Paul Anacker, J.D.
For the last six months I’ve taken part in a series of ongoing evaluation trials of new and pending herbal formulas. Before I share my thoughts on these formulas I think it would be helpful to begin with an overview of my recent health history.
Onset of Acute Pancreatitis
In August 1995, I was hospitalized with an extreme case of acute pancreatitis. I remained in the hospital for almost five months, including 110 days in the intensive care unit. My problem was caused by a blockage in my pancreatic duct, about a quarter of the way up from the common bile duct (Fig. 1). Because of this obstruction, pancreatic fluid that would normally be released into the intestines was blocked, building up in the pancreas and leading to the formation of several pseudocysts that eventually became infected abscesses. My surgeons attempted to perform endoscopic surgery to open the duct and insert a drainage stent, without success.
During my first hospitalization the doctors warned my folks that I wasn’t likely to survive on at least five separate occasions. When I was released at the end of 1995 my abdominal muscles were left cut apart and I left the hospital with five drainage tubes sticking out from my abdomen. Because of the severity of my pancreatitis (and the resulting diabetes), my doctors said that I had about eight years left to live.
After several years my Ventura surgeons finally gave up on me and sent me to the U.S.C. medical center in Los Angeles. My case intrigued the Director of the Pancreatic and Biliary Department and he took me on as a patient personally. Eventually he also gave up, telling me that the only remaining option was an operation to remove 80 percent of my pancreas and my spleen also. I resigned myself to having the operation, but fortunately the only surgeon who could perform this delicate operation was on vacation for a month.
Trying for a Natural Solution
While waiting for the surgeon to return from vacation I decided to put my research skills to good use. I’d already given conventional (Western) medicine a chance to try to heal me; now I decided to see if there was a natural approach to saving my pancreas and spleen.
When I reviewed the medical literature I discovered that several alternative doctors hypothesized that pancreatitis is a form of fibrosis (cross-linking of tissue). On the basis of their work I began to take four natural substances that, at that time, were believed to prevent, and perhaps reverse, fibrosis – EDTA, PABA, DMSO and MSM.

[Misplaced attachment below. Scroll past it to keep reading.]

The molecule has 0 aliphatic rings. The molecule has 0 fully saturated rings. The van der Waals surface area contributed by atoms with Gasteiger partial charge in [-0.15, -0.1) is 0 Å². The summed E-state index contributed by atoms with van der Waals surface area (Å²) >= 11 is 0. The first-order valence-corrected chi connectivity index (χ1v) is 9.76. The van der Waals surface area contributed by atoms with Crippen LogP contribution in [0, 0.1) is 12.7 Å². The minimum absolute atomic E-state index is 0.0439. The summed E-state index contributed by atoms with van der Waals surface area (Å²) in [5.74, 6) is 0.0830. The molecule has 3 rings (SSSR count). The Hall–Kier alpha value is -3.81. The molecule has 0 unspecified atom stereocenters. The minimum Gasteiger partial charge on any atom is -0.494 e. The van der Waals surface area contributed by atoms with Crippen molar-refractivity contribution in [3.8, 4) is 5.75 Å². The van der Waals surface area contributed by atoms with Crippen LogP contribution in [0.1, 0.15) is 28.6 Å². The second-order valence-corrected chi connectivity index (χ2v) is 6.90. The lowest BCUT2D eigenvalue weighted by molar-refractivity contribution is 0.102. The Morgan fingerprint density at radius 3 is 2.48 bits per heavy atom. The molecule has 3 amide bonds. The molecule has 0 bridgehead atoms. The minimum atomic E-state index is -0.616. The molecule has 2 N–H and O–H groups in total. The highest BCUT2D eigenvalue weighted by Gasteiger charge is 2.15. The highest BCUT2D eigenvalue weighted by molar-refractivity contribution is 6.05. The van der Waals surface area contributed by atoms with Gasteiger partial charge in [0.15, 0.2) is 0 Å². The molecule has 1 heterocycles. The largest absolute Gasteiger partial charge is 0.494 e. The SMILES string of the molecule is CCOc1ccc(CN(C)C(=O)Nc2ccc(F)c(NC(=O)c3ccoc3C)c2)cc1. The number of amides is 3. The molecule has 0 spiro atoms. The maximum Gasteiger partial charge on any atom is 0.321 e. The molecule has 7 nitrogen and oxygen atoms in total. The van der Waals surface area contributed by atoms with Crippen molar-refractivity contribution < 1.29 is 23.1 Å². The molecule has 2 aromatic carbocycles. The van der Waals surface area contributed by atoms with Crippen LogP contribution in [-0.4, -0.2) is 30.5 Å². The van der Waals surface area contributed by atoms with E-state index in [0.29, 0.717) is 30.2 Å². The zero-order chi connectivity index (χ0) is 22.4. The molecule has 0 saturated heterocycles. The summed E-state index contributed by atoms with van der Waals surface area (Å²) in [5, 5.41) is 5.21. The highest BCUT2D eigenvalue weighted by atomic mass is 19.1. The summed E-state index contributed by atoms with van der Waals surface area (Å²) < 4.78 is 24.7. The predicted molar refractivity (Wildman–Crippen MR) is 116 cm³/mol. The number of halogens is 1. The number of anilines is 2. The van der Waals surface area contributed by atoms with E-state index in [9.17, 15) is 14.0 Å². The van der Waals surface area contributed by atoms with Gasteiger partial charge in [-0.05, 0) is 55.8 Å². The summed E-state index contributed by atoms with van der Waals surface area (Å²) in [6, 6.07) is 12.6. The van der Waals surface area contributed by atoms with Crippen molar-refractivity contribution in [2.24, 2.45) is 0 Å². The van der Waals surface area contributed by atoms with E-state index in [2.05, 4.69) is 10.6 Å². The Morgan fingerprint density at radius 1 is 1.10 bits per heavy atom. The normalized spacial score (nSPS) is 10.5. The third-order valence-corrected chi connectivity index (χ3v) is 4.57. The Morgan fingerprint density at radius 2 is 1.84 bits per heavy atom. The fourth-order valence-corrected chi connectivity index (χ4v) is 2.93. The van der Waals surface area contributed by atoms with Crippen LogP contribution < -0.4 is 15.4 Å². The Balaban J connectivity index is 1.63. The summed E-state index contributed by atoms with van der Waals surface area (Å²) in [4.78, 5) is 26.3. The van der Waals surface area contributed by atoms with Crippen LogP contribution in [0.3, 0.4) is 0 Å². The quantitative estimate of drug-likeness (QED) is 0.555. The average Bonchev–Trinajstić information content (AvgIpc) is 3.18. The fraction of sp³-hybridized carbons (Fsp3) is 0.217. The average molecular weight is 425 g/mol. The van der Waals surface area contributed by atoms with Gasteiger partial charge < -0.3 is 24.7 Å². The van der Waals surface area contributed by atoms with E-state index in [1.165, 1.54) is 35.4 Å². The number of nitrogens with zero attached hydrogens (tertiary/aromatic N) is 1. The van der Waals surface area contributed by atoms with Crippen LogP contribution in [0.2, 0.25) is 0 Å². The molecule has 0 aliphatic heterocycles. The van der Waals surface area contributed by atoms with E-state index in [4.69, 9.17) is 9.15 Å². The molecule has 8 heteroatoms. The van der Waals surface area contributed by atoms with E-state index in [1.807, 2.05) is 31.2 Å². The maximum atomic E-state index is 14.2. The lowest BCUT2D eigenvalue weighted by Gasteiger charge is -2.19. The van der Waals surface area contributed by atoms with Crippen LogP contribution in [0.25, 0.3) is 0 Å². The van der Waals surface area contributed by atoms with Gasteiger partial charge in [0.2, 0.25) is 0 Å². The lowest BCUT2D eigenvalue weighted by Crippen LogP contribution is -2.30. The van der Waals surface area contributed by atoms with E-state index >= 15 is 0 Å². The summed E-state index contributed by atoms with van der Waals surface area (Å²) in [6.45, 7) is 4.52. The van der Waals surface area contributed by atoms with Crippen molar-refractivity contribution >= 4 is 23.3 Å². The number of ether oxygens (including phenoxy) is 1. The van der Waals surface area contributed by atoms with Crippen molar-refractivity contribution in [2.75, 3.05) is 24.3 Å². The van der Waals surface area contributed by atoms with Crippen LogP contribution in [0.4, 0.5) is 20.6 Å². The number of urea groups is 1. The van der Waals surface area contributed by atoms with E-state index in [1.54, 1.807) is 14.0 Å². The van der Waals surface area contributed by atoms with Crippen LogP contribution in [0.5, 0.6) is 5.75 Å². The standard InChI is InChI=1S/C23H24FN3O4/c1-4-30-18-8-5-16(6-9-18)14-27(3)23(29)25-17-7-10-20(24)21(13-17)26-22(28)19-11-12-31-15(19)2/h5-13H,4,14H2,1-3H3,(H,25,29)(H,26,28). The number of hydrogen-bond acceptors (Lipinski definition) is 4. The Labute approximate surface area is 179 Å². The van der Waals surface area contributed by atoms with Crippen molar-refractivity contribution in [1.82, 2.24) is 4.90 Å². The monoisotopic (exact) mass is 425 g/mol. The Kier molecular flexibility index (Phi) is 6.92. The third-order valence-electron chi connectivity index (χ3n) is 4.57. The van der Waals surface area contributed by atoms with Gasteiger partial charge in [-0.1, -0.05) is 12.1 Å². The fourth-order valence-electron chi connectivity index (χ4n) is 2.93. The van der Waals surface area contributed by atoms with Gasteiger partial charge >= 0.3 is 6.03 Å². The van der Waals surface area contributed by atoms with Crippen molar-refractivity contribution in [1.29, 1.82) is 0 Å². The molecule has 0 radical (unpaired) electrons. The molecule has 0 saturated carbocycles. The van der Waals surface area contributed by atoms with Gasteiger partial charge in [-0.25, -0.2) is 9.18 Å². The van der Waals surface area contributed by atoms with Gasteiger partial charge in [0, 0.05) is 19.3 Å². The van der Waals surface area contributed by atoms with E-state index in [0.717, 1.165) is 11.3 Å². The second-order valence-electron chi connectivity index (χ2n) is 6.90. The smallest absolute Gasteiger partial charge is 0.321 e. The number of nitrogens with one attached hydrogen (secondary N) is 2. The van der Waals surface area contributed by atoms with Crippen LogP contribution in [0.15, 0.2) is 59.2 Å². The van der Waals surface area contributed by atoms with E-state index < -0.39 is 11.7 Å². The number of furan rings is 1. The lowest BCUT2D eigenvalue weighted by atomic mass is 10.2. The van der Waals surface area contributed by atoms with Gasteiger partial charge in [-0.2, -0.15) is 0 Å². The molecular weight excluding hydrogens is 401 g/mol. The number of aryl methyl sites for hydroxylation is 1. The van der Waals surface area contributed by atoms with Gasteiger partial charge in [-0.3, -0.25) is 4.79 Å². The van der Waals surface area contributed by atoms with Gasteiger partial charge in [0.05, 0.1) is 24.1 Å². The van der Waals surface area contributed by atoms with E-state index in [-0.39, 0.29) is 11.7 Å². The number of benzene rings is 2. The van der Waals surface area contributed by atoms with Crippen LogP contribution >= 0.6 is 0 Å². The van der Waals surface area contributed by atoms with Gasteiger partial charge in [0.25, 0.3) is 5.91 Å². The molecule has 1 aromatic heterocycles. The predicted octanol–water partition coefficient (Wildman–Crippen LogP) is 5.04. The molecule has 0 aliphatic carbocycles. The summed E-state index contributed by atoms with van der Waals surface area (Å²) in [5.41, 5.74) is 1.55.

This was in October of 1998, and I’d already been living with a drainage catheter poking out of my pancreas and through my ribs for almost two years. To keep my catheter from clogging I had to irrigate it with a saline solution four times every day. Now, in addition to taking the four natural substances orally, I also added them to my saline irrigation solution.
Much to the amazement of my doctors, once I began treating myself I felt good enough to put off having the surgery. In fact, despite continuing to have chronic pancreatitis and being in constant pain that sometimes could debilitate me to the extent that I would have to stay in bed, I didn’t need to return to the hospital, let alone visit an Emergency Room, for another eight years.
My next hospitalization occurred in November 2006. At the end of October I began to feel weak, and if I exerted myself I became dizzy. A week later, I was growing weak and dizzy just lying in bed, so I checked myself into the hospital for a series of tests. An Adenosine-Stress (AS) test revealed that my Ejection Fraction (EF), a measure of how much blood the heart is actually pumping, was down to 38 percent (by comparison, a healthy EF is 70 percent). An echocardiogram confirmed the decline in my ejection fraction, though it indicated an EF of 47 percent, not as bad as 38 percent, but still serious. Reviewing my echocardiogram numbers my MD said they were very close to the 48 percent EF rate measured by a Thallium-Stress test I had back in 2002.
Trying to understand why my heart was so weak I decided to take a look at the supplements I was taking. For several years I had been taking 1600 mg a day of Red Rice Yeast Extract to help control my cholesterol levels. Red Rice Yeast Extract contains lovastatin, the same active ingredient found in pharmaceutical statin drugs, such as Lipitor® and Zocor®. In addition to lowering cholesterol, statin drugs have the undesirable side effect of depleting Coenzyme Q10 (CoQ10) levels in the body.
CoQ10 is concentrated in the myocardium, or heart muscle. Its role in the heart makes sense: the heart, one of the body’s most energetic organs, beats approximately 100,000 times a day and 36 million times a year, and depends on CoQ10 for “bioenergetics.”
My test results led me to suspect that the Red Rice Yeast Extract I’d been taking may have severely depleted my CoQ10 levels and contributed to my heart weakness. I stopped taking the Red Rice Yeast Extract and added CoQ10 to daily supplement regimen, along with a Chinese herbal cardio-support formula.
A follow-up echocardiogram on Dec 1st showed that my ejection fraction had returned to normal, at 70 percent. This is an extremely fast turnaround! I don’t know whether to attribute this to the CoQ10, the herbal cardio-support formula, or both. But if I had it to do over again, I believe I would start with the herbal formula, because it is much less expensive than CoQ10.
Of course, my doctor had a completely different explanation when I met with her on Dec 22nd. When I told her that I was taking both CoQ10 and the herbal cardio-support formula, she told me that the original report from Nov 7th echocardiogram now showed an EF of 70 percent. There had been a mistake someplace, either in what they originally told her when I was in the hospital, or in the report of the hospital results she now had. Since echocardiograms are pictures “read” by experts, perhaps the earlier “reading” was revised as a result of the later “reading.”